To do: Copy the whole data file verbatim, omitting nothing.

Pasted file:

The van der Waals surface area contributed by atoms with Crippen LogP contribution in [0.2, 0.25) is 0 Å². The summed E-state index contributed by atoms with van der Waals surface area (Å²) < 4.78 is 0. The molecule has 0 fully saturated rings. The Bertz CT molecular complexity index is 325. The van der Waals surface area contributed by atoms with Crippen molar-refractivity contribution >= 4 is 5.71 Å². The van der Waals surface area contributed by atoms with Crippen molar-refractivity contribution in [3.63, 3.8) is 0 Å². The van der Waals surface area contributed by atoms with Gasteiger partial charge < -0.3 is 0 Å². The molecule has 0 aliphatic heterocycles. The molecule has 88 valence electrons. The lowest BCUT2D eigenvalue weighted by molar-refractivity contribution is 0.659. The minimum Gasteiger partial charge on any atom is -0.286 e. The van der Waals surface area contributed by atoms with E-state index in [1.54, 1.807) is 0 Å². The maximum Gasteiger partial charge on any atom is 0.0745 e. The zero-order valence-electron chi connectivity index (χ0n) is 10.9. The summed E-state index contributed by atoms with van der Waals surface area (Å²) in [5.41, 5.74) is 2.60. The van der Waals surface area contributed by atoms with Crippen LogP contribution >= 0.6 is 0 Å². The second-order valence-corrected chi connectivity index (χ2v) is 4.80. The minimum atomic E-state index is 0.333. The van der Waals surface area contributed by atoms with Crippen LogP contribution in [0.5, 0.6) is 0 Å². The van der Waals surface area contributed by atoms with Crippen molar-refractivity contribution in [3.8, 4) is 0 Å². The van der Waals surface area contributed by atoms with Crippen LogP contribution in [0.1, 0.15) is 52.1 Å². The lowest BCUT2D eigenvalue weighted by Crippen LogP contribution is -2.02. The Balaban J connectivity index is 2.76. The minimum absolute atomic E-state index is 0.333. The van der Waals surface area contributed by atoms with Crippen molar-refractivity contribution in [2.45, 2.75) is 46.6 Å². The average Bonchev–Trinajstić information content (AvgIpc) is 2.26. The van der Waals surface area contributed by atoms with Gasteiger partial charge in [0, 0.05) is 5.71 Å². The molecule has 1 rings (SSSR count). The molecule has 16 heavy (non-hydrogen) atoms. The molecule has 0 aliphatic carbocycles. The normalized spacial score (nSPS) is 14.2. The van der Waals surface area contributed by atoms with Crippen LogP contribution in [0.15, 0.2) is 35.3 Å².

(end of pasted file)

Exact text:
The van der Waals surface area contributed by atoms with Crippen LogP contribution in [0.2, 0.25) is 0 Å². The summed E-state index contributed by atoms with van der Waals surface area (Å²) < 4.78 is 0. The molecule has 0 fully saturated rings. The Bertz CT molecular complexity index is 325. The van der Waals surface area contributed by atoms with Crippen molar-refractivity contribution >= 4 is 5.71 Å². The van der Waals surface area contributed by atoms with Crippen molar-refractivity contribution in [3.63, 3.8) is 0 Å². The van der Waals surface area contributed by atoms with Gasteiger partial charge < -0.3 is 0 Å². The molecule has 0 aliphatic heterocycles. The molecule has 88 valence electrons. The lowest BCUT2D eigenvalue weighted by molar-refractivity contribution is 0.659. The minimum Gasteiger partial charge on any atom is -0.286 e. The van der Waals surface area contributed by atoms with E-state index in [1.54, 1.807) is 0 Å². The maximum Gasteiger partial charge on any atom is 0.0745 e. The zero-order valence-electron chi connectivity index (χ0n) is 10.9. The summed E-state index contributed by atoms with van der Waals surface area (Å²) in [5.41, 5.74) is 2.60. The van der Waals surface area contributed by atoms with Crippen LogP contribution >= 0.6 is 0 Å². The second-order valence-corrected chi connectivity index (χ2v) is 4.80. The minimum atomic E-state index is 0.333. The van der Waals surface area contributed by atoms with Crippen LogP contribution in [0.5, 0.6) is 0 Å². The van der Waals surface area contributed by atoms with Crippen molar-refractivity contribution in [3.8, 4) is 0 Å². The van der Waals surface area contributed by atoms with Crippen LogP contribution in [0.1, 0.15) is 52.1 Å². The lowest BCUT2D eigenvalue weighted by Crippen LogP contribution is -2.02. The Balaban J connectivity index is 2.76. The minimum absolute atomic E-state index is 0.333. The van der Waals surface area contributed by atoms with Crippen molar-refractivity contribution in [2.45, 2.75) is 46.6 Å². The average Bonchev–Trinajstić information content (AvgIpc) is 2.26. The van der Waals surface area contributed by atoms with Gasteiger partial charge in [0, 0.05) is 5.71 Å². The molecule has 1 rings (SSSR count). The molecule has 16 heavy (non-hydrogen) atoms. The molecule has 0 aliphatic carbocycles. The normalized spacial score (nSPS) is 14.2. The van der Waals surface area contributed by atoms with Crippen LogP contribution in [0.15, 0.2) is 35.3 Å².